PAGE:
18.08.2017 | Deutsches Zentrum für Infektionsforschung

All articles from Life Sciences >>>

The most recent press releases about innovation >>>

Die letzten 5 Focus-News des innovations-reports im Überblick:

Im Focus: Fizzy soda water could be key to clean manufacture of flat wonder material: Graphene

Whether you call it effervescent, fizzy, or sparkling, carbonated water is making a comeback as a beverage. Aside from quenching thirst, researchers at the University of Illinois at Urbana-Champaign have discovered a new use for these "bubbly" concoctions that will have major impact on the manufacturer of the world's thinnest, flattest, and one most useful materials -- graphene.

As graphene's popularity grows as an advanced "wonder" material, the speed and quality at which it can be manufactured will be paramount. With that in mind,...

Im Focus: Exotic quantum states made from light: Physicists create optical “wells” for a super-photon

Physicists at the University of Bonn have managed to create optical hollows and more complex patterns into which the light of a Bose-Einstein condensate flows. The creation of such highly low-loss structures for light is a prerequisite for complex light circuits, such as for quantum information processing for a new generation of computers. The researchers are now presenting their results in the journal Nature Photonics.

Light particles (photons) occur as tiny, indivisible portions. Many thousands of these light portions can be merged to form a single super-photon if they are...

Im Focus: Circular RNA linked to brain function

For the first time, scientists have shown that circular RNA is linked to brain function. When a RNA molecule called Cdr1as was deleted from the genome of mice, the animals had problems filtering out unnecessary information – like patients suffering from neuropsychiatric disorders.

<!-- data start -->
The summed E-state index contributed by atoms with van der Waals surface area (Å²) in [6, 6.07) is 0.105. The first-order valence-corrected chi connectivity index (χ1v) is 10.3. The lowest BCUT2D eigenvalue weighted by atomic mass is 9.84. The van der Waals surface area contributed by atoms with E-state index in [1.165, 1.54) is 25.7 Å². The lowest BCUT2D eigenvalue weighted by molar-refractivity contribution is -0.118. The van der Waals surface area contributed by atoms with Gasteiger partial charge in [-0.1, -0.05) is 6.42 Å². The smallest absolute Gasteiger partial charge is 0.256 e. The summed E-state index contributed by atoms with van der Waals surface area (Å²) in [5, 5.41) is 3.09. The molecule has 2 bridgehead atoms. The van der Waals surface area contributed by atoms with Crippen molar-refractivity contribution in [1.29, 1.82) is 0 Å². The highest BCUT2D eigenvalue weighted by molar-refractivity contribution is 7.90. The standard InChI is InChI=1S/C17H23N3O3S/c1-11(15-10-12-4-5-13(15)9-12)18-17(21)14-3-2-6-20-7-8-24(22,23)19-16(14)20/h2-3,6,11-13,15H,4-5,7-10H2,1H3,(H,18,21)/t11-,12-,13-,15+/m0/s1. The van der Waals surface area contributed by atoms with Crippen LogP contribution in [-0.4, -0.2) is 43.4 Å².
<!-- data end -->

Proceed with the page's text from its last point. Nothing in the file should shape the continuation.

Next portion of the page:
While hundreds of circular RNAs (circRNAs) are abundant in mammalian brains, one big question has remained unanswered: What are they actually good for? In the...

Im Focus: RAVAN CubeSat measures Earth's outgoing energy

An experimental small satellite has successfully collected and delivered data on a key measurement for predicting changes in Earth's climate.

The Radiometer Assessment using Vertically Aligned Nanotubes (RAVAN) CubeSat was launched into low-Earth orbit on Nov. 11, 2016, in order to test new...

Im Focus: Scientists shine new light on the “other high temperature superconductor”

A study led by scientists of the Max Planck Institute for the Structure and Dynamics of Matter (MPSD) at the Center for Free-Electron Laser Science in Hamburg presents evidence of the coexistence of superconductivity and “charge-density-waves” in compounds of the poorly-studied family of bismuthates. This observation opens up new perspectives for a deeper understanding of the phenomenon of high-temperature superconductivity, a topic which is at the core of condensed matter research since more than 30 years. The paper by Nicoletti et al has been published in the PNAS.

Since the beginning of the 20th century, superconductivity had been observed in some metals at temperatures only a few degrees above the absolute zero (minus...

All Focus news of the innovation-report >>>

Anzeige

Anzeige

Event News

Call for Papers – ICNFT 2018, 5th International Conference on New Forming Technology

16.08.2017 | Event News

Sustainability is the business model of tomorrow

04.08.2017 | Event News

Clash of Realities 2017: Registration now open. International Conference at TH Köln

26.07.2017 | Event News

 
Latest News

A Map of the Cell’s Power Station

18.08.2017 | Life Sciences

Engineering team images tiny quasicrystals as they form

18.08.2017 | Physics and Astronomy

Researchers printed graphene-like materials with inkjet

18.08.2017 | Materials Sciences

VideoLinks
B2B-VideoLinks
More VideoLinks >>>